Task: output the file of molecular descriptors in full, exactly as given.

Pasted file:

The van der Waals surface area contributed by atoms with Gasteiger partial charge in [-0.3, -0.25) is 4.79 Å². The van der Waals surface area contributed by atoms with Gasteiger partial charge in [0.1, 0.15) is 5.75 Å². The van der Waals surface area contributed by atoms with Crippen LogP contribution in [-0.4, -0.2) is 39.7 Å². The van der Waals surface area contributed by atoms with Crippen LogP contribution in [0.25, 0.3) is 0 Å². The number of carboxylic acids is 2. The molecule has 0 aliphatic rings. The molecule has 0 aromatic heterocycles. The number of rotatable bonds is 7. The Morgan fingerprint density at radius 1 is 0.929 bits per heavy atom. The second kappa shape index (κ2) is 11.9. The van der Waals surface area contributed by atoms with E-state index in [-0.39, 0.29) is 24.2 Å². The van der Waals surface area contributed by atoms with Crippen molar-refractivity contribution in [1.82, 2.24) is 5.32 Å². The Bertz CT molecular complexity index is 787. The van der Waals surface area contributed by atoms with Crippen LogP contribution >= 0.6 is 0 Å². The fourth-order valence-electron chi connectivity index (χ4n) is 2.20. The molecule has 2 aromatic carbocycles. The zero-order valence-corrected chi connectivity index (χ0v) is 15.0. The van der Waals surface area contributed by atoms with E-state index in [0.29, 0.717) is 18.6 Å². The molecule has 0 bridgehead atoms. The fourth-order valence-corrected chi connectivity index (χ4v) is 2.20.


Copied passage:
The van der Waals surface area contributed by atoms with Gasteiger partial charge in [-0.3, -0.25) is 4.79 Å². The van der Waals surface area contributed by atoms with Gasteiger partial charge in [0.1, 0.15) is 5.75 Å². The van der Waals surface area contributed by atoms with Crippen LogP contribution in [-0.4, -0.2) is 39.7 Å². The van der Waals surface area contributed by atoms with Crippen LogP contribution in [0.25, 0.3) is 0 Å². The number of carboxylic acids is 2. The molecule has 0 aliphatic rings. The molecule has 0 aromatic heterocycles. The number of rotatable bonds is 7. The Morgan fingerprint density at radius 1 is 0.929 bits per heavy atom. The second kappa shape index (κ2) is 11.9. The van der Waals surface area contributed by atoms with E-state index in [-0.39, 0.29) is 24.2 Å². The van der Waals surface area contributed by atoms with Crippen molar-refractivity contribution in [1.82, 2.24) is 5.32 Å². The Bertz CT molecular complexity index is 787. The van der Waals surface area contributed by atoms with Crippen LogP contribution >= 0.6 is 0 Å². The fourth-order valence-electron chi connectivity index (χ4n) is 2.20. The molecule has 2 aromatic carbocycles. The zero-order valence-corrected chi connectivity index (χ0v) is 15.0. The van der Waals surface area contributed by atoms with E-state index in [0.29, 0.717) is 18.6 Å². The molecule has 0 bridgehead atoms. The fourth-order valence-corrected chi connectivity index (χ4v) is 2.20.